Soundsmith Strain Gauge SG-200 phono cartridge system
Strain-gauge phono cartridges are rarely made and seldom heard; for most vinyl fans, they are more myth than fact. Panasonic once made one, as did Sao Win, but those were decades ago. I've heard about those two models for years but have never seen, much less heard one.
As if he's not got enough to do building his extensive lines of moving-iron cartridges, preamplifiers, amplifiers, and speakers, Soundsmith's Peter Ledermann also makes a full line of strain-gauge cartridge systems available with a choice of six user-replaceable stylus profiles. I believe the Soundsmith is the only strain-gauge cartridge currently made anywhere in the world. Ledermann says it takes him a full day to build one.
I've often seenand sometimes even heardSoundsmith's blue-lit strain-gauge models at Consumer Electronics Shows and various consumer audio events, but only in entirely unfamiliar systems. Because of the impossibility of making any kind of judgment of their sound under such conditions, I've pretty much ignored what I heard in those rooms, though the reactions of other listeners have ranged wildly, from wide-mouthed "Wow!"s to scrunched-face grimaces of distaste. All it did was intensify my curiosity to hear one at home in my own system.
However, because a strain-gauge model requires an active power source, the cartridge must be used with an outboard preamplifier and power supply. Until very recently, Soundsmith incorporated its strain-gauge circuitry within a wide range of standalone full-function preamplifiers: if you wanted to own or review one of their Strain Gauge models, you had to replace your preamplifier with Soundsmith'snot only an unattractive proposition for anyone already happy with his or her preamp, but the simultaneous swapping out of two audio components makes for an unsatisfactory review context: how do you know which new component is doing what to the sound?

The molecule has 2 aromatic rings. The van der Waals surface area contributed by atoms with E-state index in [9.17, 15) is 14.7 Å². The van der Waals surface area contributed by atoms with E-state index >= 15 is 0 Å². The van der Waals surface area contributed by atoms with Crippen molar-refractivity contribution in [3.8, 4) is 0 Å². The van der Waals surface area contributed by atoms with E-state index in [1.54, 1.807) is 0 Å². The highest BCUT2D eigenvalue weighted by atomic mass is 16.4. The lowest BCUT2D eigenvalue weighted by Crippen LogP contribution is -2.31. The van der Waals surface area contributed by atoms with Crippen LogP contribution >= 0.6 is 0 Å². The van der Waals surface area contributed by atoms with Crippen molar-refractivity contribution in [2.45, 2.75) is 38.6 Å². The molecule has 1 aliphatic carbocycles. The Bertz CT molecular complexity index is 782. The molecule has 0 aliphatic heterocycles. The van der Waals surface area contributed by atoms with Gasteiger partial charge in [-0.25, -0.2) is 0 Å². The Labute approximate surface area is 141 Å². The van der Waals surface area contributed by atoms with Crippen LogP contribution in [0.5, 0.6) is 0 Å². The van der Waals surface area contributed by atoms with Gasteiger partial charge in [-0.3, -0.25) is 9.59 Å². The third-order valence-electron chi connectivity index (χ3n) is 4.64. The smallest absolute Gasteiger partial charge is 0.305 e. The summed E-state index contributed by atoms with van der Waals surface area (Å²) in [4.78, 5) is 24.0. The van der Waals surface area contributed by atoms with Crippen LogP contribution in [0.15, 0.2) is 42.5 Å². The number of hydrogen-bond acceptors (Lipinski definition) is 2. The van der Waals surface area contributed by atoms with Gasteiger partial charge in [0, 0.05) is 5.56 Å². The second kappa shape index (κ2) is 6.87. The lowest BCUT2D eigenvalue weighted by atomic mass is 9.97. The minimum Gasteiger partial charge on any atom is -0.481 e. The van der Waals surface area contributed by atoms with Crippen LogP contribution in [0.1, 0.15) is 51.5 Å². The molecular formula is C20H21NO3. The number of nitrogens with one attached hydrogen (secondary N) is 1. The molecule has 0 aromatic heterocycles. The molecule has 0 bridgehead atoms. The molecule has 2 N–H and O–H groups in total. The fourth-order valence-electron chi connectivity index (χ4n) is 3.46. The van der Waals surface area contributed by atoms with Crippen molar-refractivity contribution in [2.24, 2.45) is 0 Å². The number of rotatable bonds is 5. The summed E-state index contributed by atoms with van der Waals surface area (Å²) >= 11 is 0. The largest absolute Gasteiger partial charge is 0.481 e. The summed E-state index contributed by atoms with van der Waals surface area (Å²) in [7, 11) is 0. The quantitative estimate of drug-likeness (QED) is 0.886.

Soundsmith now offers its Strain Gauge cartridge with a reasonably priced dedicated interface that simply and only plugs into any preamplifier's line-level input. Ledermann says that this circuit is identical to what's in the full-featured preamps. The long-promised SG-200 system, which Soundsmith calls its "entry-level" model, recently arrived here, and I immediately installed it in a Graham Engineering Phantom II tonearm.
What is a strain-gauge cartridge, anyway?
In a standard phono cartridge, a massa magnet or a coilmust be moved to generate a voltage. The mass must be supported by an elastomer suspension that acts as a kind of shock absorber for the mass, which is attached to a cantilever-stylus assembly. When that assembly moves, displaced by the modulations in the record groove, it in turn moves the coil or magnet. A certain amount of that transferred energy is transformed into heat in the suspension and is thus lost. The coil-magnet system turns what's left into a tiny amount of voltage.
A strain gauge is a tiny piece of silicon or other material whose resistance to a current flow supplied to it changes as it expands and contracts. It's typically used in devices that measure pressure. A stereo strain-gauge phono cartridge uses two of these ultradelicate devices, which are flexed by the cantilever pressing on the carrier holding them. The design of the Strain Gauge carrier is proprietary to Soundsmith, and Ledermann didn't want to tell me much about it. The interface that supplies current to the cartridge includes a low-noise preamplifier that increases the cartridge's tiny modulated voltage to line level.
The biggest advantage of such a system over a standard voltage-generating system such as a moving-magnet or a moving-coil is, of course, that virtually no mass need be moved in order to produce a modulated voltage, which means that almost no energy is lost in overcoming the inertia of a magnet or coil. The stylus-cantilever system can therefore respond far more quickly, and so is able to more accurately trace the groove walls. Theoretically.
Displacement-, not velocity-based performance
I haven't mentioned RIAA equalization so far because, with this system, none is needed.
RIAA equalization is applied when a lacquer is cut, attenuating the low frequencies and boosting the high frequencies. When the resulting LP is played, a complementary RIAA filter in the preamplifier attenuates the highs, dropping noise in this region well below audibility while restoring flat HF response. Attenuating the lows during cutting limits the lateral groove displacement, thus permitting a tighter groove spiral, which means that more music can be packed onto each LP side. When the record is played, the preamp's RIAA equalizer restores a flat bass response to the sound by boosting the lows.